First, our creation brings glory to God. In Eden, God created the human being and gave both male and female his divine image. God took extreme pleasure in this image-bearing creature and in the Garden, before the Fall, Adam and Eve both glorified God in their righteousness, perfection, obedience, worship and also enjoyed him as he indeed enjoyed them. Second, even after the Fall, God was glorified in his providence as he preserved humanity despite its rebellion. But supremely, God glorified himself in the institution and execution of the Covenant of Grace, and that is where I want to spend the remaining space of this introductory article.

The Covenant of Grace Defined
We are familiar with covenants or treaties between nations, in which, especially in laying down the terms of peace, each nation lays down certain conditions and offers mutual obligations. Or in private affairs, one's last will and testament settles the assets in a trust and designates heirs. Both these images are employed in Old and New Testament descriptions of the covenant. Deriving from the Greek word diatheke, and its Latin translation, foedus, the scriptures frequently refer to the notion of "covenants." Richard Muller, in his Dictionary of Latin and Greek Theological Terms, observes that "covenant" is synonymous with "pact."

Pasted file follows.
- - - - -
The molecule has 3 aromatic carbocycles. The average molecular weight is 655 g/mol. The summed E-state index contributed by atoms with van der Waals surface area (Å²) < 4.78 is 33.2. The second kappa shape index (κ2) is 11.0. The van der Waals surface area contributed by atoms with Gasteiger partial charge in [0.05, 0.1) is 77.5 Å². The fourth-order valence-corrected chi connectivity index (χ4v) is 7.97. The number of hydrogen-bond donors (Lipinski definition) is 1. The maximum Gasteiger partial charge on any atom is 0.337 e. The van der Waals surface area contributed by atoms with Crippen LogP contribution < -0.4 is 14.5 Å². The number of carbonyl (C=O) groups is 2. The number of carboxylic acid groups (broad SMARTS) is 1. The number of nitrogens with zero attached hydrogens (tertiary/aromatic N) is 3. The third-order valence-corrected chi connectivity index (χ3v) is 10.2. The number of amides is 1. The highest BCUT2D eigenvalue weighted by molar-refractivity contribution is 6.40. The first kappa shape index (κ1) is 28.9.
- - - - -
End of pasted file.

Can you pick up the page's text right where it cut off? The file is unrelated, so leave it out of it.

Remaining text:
The Covenant of Grace Executed
While the seminal notions of "covenant theology" are drawn from the scriptures by the church fathers, Augustine, and the reformers, it was left to the heirs of the reformers, and especially the Puritans assembled at Westminster, to give more precise definitions. Question 70 in the Shorter Catechism marks the arrival at this summit: "Did God leave all mankind to perish in the estate of sin and misery?" This is the question that provokes discussion of the covenant. It is not a question of the being of God or philosophical speculations, but the matter of salvation that brings these eminent theologians to explain the covenant of grace. Notice that it is not even the consideration of predestination, as important as it is, that leads into this topic. It is the salvation question and its Christ-centered focus, with the chapter titled, "The Covenant of Grace and Its Mediator."